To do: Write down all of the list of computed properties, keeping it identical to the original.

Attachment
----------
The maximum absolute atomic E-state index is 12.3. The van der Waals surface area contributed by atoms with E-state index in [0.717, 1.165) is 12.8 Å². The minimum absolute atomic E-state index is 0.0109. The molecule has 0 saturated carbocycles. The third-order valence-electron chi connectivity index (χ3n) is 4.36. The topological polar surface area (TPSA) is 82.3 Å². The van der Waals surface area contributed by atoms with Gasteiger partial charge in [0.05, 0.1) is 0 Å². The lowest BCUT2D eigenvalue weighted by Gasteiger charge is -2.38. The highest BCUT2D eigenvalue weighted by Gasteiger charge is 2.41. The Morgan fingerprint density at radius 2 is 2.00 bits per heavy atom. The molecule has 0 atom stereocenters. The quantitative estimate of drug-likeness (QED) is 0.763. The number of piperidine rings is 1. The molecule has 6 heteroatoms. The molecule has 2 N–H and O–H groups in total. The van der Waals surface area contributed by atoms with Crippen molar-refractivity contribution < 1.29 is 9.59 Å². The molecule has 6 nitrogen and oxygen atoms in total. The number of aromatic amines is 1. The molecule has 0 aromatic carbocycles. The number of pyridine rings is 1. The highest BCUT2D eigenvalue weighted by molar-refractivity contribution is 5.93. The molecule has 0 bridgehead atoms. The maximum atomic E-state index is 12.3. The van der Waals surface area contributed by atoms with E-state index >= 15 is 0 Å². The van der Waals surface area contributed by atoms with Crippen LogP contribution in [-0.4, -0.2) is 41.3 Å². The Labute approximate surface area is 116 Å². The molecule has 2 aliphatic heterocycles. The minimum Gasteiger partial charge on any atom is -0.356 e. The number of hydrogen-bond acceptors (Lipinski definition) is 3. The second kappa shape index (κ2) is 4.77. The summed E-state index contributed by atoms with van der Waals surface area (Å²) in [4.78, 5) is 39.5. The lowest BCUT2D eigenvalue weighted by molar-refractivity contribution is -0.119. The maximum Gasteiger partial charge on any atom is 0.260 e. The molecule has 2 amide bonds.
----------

The maximum absolute atomic E-state index is 12.3. The van der Waals surface area contributed by atoms with E-state index in [0.717, 1.165) is 12.8 Å². The minimum absolute atomic E-state index is 0.0109. The molecule has 0 saturated carbocycles. The third-order valence-electron chi connectivity index (χ3n) is 4.36. The topological polar surface area (TPSA) is 82.3 Å². The van der Waals surface area contributed by atoms with Gasteiger partial charge in [0.05, 0.1) is 0 Å². The lowest BCUT2D eigenvalue weighted by Gasteiger charge is -2.38. The highest BCUT2D eigenvalue weighted by Gasteiger charge is 2.41. The Morgan fingerprint density at radius 2 is 2.00 bits per heavy atom. The molecule has 0 atom stereocenters. The quantitative estimate of drug-likeness (QED) is 0.763. The number of piperidine rings is 1. The molecule has 6 heteroatoms. The molecule has 2 N–H and O–H groups in total. The van der Waals surface area contributed by atoms with Crippen molar-refractivity contribution < 1.29 is 9.59 Å². The molecule has 6 nitrogen and oxygen atoms in total. The number of aromatic amines is 1. The molecule has 0 aromatic carbocycles. The number of pyridine rings is 1. The highest BCUT2D eigenvalue weighted by molar-refractivity contribution is 5.93. The molecule has 0 bridgehead atoms. The maximum atomic E-state index is 12.3. The van der Waals surface area contributed by atoms with E-state index >= 15 is 0 Å². The van der Waals surface area contributed by atoms with Crippen LogP contribution in [-0.4, -0.2) is 41.3 Å². The Labute approximate surface area is 116 Å². The molecule has 2 aliphatic heterocycles. The minimum Gasteiger partial charge on any atom is -0.356 e. The number of hydrogen-bond acceptors (Lipinski definition) is 3. The second kappa shape index (κ2) is 4.77. The summed E-state index contributed by atoms with van der Waals surface area (Å²) in [4.78, 5) is 39.5. The lowest BCUT2D eigenvalue weighted by molar-refractivity contribution is -0.119. The maximum Gasteiger partial charge on any atom is 0.260 e. The molecule has 2 amide bonds.